I wrote on John's post that day of the ornament Linda made a couple of years ago, after Alberta moved to Florida to live with Marcy. I remembered Linda cleaning out Alberta's apartment, looking at all the downsizing that was left behind. "What am I going to do with these?" Linda  sighed over a box of Alberta's collection of salt cellars. One showed up at my house, months later, with a red ribbon tied around it, a tree decoration.

How about a post of Linda's annual ornaments, I decided, and called her.  "They're all in the attic," she said, and not coming down this year because I'm going to Cara's." I am so rude. "Go look anyway," I wheedled, not to be deterred.

Later that day I got emails, loaded with pictures. A dear friend of Linda's did a downsizing move this year, and not bearing to dispose of any of her collection of Linda's ornaments sent a box full, which Linda laid hands on immediately, and stood in her attic and photographed a few. 

I asked if she wanted them attributed and she said no. You see a cute picture, she explained, and throw it in a drawer and later on make it. Someone else does the same thing. These projects just go round and round, anyone can do it. I know Linda, she'll be explaining some of them. The little bird house goes back to 1985; her dad helped with those.

The star is Linda's ornament for 2015; hanging on our tree.

And here's an ornament my sister thought of earlier this year and made one of for each of our brother Walt's children. Sawdust from a board the old cornmudgeon master wood worker never used. Those stickers are a mystery, but there was a roll of them on his drafting table, so Jan added one of them, too.

To all my kind and lovely blog friends,
wonderful holidays to you.

Friday, December 18, 2015

A toast to the Confederation Congress and the Northwest Ordinance

State of Ohio and Summit County
borrowed shamelessly from Wickipedia

I am an unreformed history geek. I try to keep it to myself, for fear of inciting terminal boredom around me. Some questions were raised in my last post about the origins of towns, and villages. I set out today to write about physical therapy and ibuprophen cocktails, but saw such a visual of my township that I was obliged to pull off the road and hike a bit with cane and cell phone camera to record it.

Periodically I do go on about how my west was formed, six miles on a side and thirty six sections, one mile on a side. These were laid out in lots, some for sale, some for public grazing "on the square," some to produce revenue to support schools. There was a lot of land to deal with after the rebels won it from Great Britain, and the founding fathers did it in a mind boggling and orderly fashion.

There in red is my county, Summit, named for having the highest point on the Ohio and Erie Canal. The breakout map of Summit shows my township, Boston, in red. But it's not square! That is the result of political maneuvering and swaps and deals later on. If you look with your heart, you can see the original squares. The very intact square east of me is Hudson, where the girls go to school. It once was a township, but now is all incorporated as the city of Hudson, and still retains its public square.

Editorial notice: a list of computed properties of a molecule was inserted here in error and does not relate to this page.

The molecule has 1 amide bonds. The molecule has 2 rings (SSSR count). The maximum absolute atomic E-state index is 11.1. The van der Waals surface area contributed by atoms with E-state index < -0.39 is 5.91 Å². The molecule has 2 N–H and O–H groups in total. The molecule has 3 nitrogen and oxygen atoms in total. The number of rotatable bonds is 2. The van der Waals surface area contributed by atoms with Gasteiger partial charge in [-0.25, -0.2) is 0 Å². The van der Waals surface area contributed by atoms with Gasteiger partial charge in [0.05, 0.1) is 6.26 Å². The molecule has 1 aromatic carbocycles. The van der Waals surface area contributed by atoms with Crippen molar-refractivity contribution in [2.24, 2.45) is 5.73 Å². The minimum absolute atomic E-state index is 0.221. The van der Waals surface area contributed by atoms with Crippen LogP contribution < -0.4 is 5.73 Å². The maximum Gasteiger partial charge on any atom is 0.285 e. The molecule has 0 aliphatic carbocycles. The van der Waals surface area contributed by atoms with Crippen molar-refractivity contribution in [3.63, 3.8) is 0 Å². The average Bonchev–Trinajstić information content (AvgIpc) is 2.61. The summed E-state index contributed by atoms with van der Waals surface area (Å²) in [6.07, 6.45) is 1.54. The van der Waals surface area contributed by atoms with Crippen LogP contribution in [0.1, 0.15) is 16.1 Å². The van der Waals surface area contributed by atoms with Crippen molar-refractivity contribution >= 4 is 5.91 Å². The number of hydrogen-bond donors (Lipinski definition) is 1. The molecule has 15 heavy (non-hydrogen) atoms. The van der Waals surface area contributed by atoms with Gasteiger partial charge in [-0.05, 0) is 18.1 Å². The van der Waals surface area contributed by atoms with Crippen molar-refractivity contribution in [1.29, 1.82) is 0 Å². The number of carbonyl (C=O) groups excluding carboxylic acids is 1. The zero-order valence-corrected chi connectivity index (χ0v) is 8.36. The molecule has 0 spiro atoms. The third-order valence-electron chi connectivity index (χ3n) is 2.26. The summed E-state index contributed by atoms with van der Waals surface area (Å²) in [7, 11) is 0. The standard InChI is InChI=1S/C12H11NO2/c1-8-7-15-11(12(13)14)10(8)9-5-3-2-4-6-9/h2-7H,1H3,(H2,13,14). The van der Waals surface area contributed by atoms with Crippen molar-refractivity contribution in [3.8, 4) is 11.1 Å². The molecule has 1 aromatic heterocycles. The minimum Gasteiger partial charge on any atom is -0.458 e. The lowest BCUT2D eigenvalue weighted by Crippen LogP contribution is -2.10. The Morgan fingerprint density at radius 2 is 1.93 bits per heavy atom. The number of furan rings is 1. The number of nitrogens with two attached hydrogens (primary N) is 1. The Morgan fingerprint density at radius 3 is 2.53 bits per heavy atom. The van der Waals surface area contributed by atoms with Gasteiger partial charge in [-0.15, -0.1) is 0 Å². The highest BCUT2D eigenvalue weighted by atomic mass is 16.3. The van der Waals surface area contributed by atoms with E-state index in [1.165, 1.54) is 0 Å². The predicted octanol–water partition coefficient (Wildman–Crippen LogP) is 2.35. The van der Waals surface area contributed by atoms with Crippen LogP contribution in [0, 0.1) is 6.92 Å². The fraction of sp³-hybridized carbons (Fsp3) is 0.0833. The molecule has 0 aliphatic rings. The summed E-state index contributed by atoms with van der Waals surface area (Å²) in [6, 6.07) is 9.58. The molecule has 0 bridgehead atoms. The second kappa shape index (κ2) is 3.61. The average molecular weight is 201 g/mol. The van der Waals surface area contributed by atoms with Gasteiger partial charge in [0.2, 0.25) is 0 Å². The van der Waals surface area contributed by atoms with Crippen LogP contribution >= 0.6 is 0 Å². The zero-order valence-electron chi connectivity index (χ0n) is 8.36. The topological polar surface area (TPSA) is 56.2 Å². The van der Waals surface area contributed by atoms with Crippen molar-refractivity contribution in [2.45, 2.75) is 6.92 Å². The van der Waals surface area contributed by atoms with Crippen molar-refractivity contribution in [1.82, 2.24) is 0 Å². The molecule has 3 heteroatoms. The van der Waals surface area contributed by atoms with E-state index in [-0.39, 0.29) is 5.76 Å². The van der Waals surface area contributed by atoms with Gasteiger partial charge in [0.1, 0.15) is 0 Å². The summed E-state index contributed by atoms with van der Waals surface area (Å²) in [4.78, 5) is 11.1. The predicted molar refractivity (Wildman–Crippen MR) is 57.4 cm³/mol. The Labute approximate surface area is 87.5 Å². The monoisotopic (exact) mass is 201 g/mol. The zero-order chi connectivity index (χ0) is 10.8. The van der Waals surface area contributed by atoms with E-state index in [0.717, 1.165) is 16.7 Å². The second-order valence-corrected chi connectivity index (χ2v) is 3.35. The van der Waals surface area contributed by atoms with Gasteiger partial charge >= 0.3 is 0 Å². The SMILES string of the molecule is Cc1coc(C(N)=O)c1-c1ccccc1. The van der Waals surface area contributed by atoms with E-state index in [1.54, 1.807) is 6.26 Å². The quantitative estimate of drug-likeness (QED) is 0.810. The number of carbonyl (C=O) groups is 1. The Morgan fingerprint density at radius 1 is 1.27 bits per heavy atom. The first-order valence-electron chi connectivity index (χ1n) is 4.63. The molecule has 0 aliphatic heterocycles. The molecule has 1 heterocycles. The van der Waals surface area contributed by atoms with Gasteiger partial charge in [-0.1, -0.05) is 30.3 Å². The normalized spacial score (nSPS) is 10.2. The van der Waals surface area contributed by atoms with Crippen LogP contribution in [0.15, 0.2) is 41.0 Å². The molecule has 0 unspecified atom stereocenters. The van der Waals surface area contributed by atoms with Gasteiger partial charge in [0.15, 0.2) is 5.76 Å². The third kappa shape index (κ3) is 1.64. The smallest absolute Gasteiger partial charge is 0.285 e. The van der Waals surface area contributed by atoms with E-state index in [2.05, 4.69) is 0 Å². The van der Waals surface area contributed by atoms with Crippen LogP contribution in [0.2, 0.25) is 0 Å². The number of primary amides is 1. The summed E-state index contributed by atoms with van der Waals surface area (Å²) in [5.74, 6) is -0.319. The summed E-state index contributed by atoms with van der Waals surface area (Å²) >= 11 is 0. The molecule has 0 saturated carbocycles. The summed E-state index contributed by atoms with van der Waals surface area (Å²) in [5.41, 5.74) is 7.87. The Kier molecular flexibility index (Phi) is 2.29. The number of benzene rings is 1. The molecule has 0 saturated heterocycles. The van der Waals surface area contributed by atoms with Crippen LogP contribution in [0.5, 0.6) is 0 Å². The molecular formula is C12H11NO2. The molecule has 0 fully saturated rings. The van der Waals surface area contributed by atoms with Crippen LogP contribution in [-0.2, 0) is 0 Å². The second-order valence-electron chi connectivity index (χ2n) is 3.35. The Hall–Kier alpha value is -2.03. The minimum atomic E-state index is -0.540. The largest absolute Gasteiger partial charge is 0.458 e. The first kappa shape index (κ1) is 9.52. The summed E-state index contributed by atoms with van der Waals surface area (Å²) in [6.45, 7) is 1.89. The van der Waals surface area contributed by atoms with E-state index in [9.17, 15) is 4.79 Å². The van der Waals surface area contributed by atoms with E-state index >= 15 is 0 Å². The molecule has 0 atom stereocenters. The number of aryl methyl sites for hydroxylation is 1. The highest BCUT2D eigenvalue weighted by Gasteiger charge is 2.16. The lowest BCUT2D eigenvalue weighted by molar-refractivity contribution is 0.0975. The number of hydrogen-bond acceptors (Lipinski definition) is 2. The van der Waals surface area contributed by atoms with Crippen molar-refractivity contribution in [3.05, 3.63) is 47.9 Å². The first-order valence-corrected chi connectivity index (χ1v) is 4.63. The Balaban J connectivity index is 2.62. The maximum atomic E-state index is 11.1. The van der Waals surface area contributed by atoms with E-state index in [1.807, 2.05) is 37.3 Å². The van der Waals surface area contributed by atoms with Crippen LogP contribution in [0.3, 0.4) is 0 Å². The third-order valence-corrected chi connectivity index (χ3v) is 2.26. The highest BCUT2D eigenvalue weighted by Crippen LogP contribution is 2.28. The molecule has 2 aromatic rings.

The square to the west of Hudson is Boston. The little white nick at the top asked to be annexed to the township to the north; it made geographic sense. The grey nick at the bottom was an adverse annexation of a prime piece of Boston township property by the city to the south of me that I  refer to as greedy. That chunk is now a real estate and income tax cash cow housing development benefiting the greedy city.

The grey chunk chunk of the square between Hudson and us is Boston Heights, which separated and incorporated as a village in the early nineteenth century. It is located on the high ground of the township, and had better economic prospects for development, especially getting away from that rowdy canal village, Peninsula.

Peninsula became a separate village in 1837, but never legally separated itself from Boston township. Thus, I live in a township with a village in its center. We have two separate forms of government. Peninsula is a muncipality with a mayor and six member council. The mayor is the tie breaking vote. Boston is a township, with three trustees, no tie breaker needed. They must agree. The township hall and the village hall are one block apart. All we have in common is a traffic light at each end of the block.

Until I became the township clerk twelve years ago, I knew next to nothing about local government. Now I know too much. The animosity here is thick as the river fog on a cold autumn morning. No need to go into any of it; it just is. It's amusing to an outsider like me (I've only lived here thirty years, you see.) As a township clerk responsible for the best care of the peoples' money, I am sometimes frustrated past endurance. But no need for details.

We're almost up to the visual, don't go away. The food drive I wrote of yesterday is sponsored by the township trustees, with  hundreds of pounds of food and staples, and grocery store gift cards to fill in the cracks. All this is distributed to community, to the township and the village.